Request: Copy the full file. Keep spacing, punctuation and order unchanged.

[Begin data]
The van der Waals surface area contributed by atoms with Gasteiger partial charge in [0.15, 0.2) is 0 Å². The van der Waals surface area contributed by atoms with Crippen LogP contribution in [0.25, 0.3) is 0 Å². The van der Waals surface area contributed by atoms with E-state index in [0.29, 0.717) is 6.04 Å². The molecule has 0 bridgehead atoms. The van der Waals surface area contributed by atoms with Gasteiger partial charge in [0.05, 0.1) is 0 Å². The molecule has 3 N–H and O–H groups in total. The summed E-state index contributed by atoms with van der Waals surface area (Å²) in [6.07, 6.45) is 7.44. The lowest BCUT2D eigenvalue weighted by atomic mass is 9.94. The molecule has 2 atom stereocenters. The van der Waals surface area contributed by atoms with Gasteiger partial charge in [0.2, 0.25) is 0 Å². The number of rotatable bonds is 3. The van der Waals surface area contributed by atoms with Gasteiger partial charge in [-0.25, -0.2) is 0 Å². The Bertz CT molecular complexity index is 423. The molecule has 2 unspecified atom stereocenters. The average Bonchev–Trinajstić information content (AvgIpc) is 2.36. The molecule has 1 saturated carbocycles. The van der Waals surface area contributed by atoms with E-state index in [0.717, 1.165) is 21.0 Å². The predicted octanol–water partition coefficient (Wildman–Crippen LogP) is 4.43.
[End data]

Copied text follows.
The van der Waals surface area contributed by atoms with Gasteiger partial charge in [0.15, 0.2) is 0 Å². The van der Waals surface area contributed by atoms with Crippen LogP contribution in [0.25, 0.3) is 0 Å². The van der Waals surface area contributed by atoms with E-state index in [0.29, 0.717) is 6.04 Å². The molecule has 0 bridgehead atoms. The van der Waals surface area contributed by atoms with Gasteiger partial charge in [0.05, 0.1) is 0 Å². The molecule has 3 N–H and O–H groups in total. The summed E-state index contributed by atoms with van der Waals surface area (Å²) in [6.07, 6.45) is 7.44. The lowest BCUT2D eigenvalue weighted by atomic mass is 9.94. The molecule has 2 atom stereocenters. The van der Waals surface area contributed by atoms with Gasteiger partial charge in [0.2, 0.25) is 0 Å². The number of rotatable bonds is 3. The van der Waals surface area contributed by atoms with Gasteiger partial charge in [-0.25, -0.2) is 0 Å². The Bertz CT molecular complexity index is 423. The molecule has 2 unspecified atom stereocenters. The average Bonchev–Trinajstić information content (AvgIpc) is 2.36. The molecule has 1 saturated carbocycles. The van der Waals surface area contributed by atoms with E-state index in [0.717, 1.165) is 21.0 Å². The predicted octanol–water partition coefficient (Wildman–Crippen LogP) is 4.43.